The counties are uneasy about having to face up to the impending pay settlements for teachers, firemen and the police. The legislative challenge of the national curriculum, community care and the Children Act 1989 is severe for our county authorities. The comunity charge for standard spending of £228 is a fiction. The Government have underfunded for pay awards, inflation and new central Government pressures. However, the poll tax is up and running and the Government are attempting to sweeten it. We can see that they are preparing for a general election.
I vividly remember the Secretary of State for the Environment making his Back-Bench speech during the Second Reading of the poll tax Bill. He said that it would be called a Tory tax. Of course it is a Tory tax. It is also an unjust tax. The poll tax has no support in Wales. It affronts our sense of fair play because it is unrelated to the ability to pay. Whatever the Government do, the people of Wales will reject the poll tax. No amount of finesse and no amount of repackaging will hide its glaring inadequacies and injustices. Labour Members pledge to abolish the poll tax. The incoming Labour Government will abolish the poll tax in Wales.
§ Mr. Gwilym Jones (Cardiff, North)
No one can deny that my right hon. Friend's settlement, announced last week, was the most appropriate and generous settlement for Wales. It was remarkably generous. The community charge was introduced only last year. It led to understandable confusion, due to the change from an old system, however discredited, to something new and different. Almost every local council in Wales took advantage of that change by imposing community charges that were far higher than necessary.
Has my right hon. Friend set an increase based on his level for last year or even the year before? If he had increased his settlement for last year by 9.5 per cent. in line with inflation or 20 per cent. from two years before, local councils would need to be instituting substantial cuts in their budgets. Instead, my right hon. Friend has allowed an 8 per cent. increase on their budgets—not their spending—when he knows that those budgets were already set way too high. One leading Labour politician said to me recently that even he cannot understand how some Labour councils have increased their budgeting and levied the community charges that they have. They are not able to spend it.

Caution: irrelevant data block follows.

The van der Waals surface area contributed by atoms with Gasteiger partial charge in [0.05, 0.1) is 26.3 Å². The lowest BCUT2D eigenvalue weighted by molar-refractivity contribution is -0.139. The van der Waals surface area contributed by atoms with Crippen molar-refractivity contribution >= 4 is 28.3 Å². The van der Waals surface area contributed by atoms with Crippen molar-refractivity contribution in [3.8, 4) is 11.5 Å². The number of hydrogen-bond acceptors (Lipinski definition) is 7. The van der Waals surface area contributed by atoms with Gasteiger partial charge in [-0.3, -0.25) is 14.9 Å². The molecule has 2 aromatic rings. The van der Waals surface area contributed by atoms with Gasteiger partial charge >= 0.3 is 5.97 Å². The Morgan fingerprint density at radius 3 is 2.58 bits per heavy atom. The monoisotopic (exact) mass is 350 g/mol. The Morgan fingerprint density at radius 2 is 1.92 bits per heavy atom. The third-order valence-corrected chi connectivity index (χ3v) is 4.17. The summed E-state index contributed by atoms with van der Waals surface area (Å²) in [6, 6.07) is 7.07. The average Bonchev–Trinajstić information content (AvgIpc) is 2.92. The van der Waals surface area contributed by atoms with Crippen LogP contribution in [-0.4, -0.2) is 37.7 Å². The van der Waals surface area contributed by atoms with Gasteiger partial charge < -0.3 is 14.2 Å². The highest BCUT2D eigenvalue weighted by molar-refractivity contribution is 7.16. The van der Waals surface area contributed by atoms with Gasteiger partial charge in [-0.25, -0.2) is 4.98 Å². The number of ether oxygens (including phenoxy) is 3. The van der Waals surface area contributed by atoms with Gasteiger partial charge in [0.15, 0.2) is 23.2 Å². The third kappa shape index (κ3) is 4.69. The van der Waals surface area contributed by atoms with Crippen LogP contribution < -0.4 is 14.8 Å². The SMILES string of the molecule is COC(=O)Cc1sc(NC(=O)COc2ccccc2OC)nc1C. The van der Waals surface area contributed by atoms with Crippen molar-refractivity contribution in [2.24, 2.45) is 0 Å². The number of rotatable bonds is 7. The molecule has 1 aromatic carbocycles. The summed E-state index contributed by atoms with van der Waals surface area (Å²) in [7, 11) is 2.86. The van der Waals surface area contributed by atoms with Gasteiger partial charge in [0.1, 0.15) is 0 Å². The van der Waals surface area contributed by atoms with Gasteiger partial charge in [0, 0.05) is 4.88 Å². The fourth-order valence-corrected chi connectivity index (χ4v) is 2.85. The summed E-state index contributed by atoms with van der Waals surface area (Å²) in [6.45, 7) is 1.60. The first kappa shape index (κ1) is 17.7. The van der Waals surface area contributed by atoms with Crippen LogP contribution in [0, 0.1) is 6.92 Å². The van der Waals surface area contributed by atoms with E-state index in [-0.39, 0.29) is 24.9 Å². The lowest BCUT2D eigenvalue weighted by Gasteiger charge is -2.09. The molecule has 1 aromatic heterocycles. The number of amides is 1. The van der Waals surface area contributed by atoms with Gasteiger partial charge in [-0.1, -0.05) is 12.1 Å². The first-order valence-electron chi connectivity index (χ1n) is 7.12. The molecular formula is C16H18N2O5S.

I wonder if the cynical manipulation of the community charge to which the hon. Member for Alyn and Deeside (Mr. Jones) referred applies to the capital city of Wales —Cardiff city council. If there was any foundation in what the hon. Gentleman was trying to claim about district councils' needs, how could Cardiff city council, probably the most left-wing council in the Principality, move to cut the community charge?
Is it cynical to suggest that the sole motivation for the left-wing councillors running Cardiff city council is that they are running scared? They know that the elections will be held in May this year. They know that they took too much off the people of Cardiff last year and they are desperate to give it back, despite all the claims of the hon. Member for Alyn and Deeside that district councils need to levy more in the community charge. Left-wing Cardiff city council is letting him down.
I feel sure that the councils in Wales know what a friend they have in my right hon. Friend the Secretary of Slate. We should all applaud my right hon. Friend's community charge reduction scheme, providing a threefold increase in the amount of money devoted to the scheme and extending it to cover 1.4 million people in Wales. At last the people of Wales know that someone is fighting back against the impositions of the local councils.
I must tell my right hon. Friend that there are already complaints about his community charge reduction scheme. People beyond those whom he has brought in want his protection against the impositions of the local councils. Already there is a grab-back going on in Wales. My right hon. Friend has announced an excellent reduction scheme, but certain local councils are seeing the opportunity to grab that money back. Once again, the example is close to home. South Glamorgan council, again a left-wing council, controlled solely by the Labour party, is proposing an increase in the community charge of double the rate of inflation. That is totally unjustified, but I am afraid that there is not the cautionary factor of the elections this year. It is insulated from that for another two years.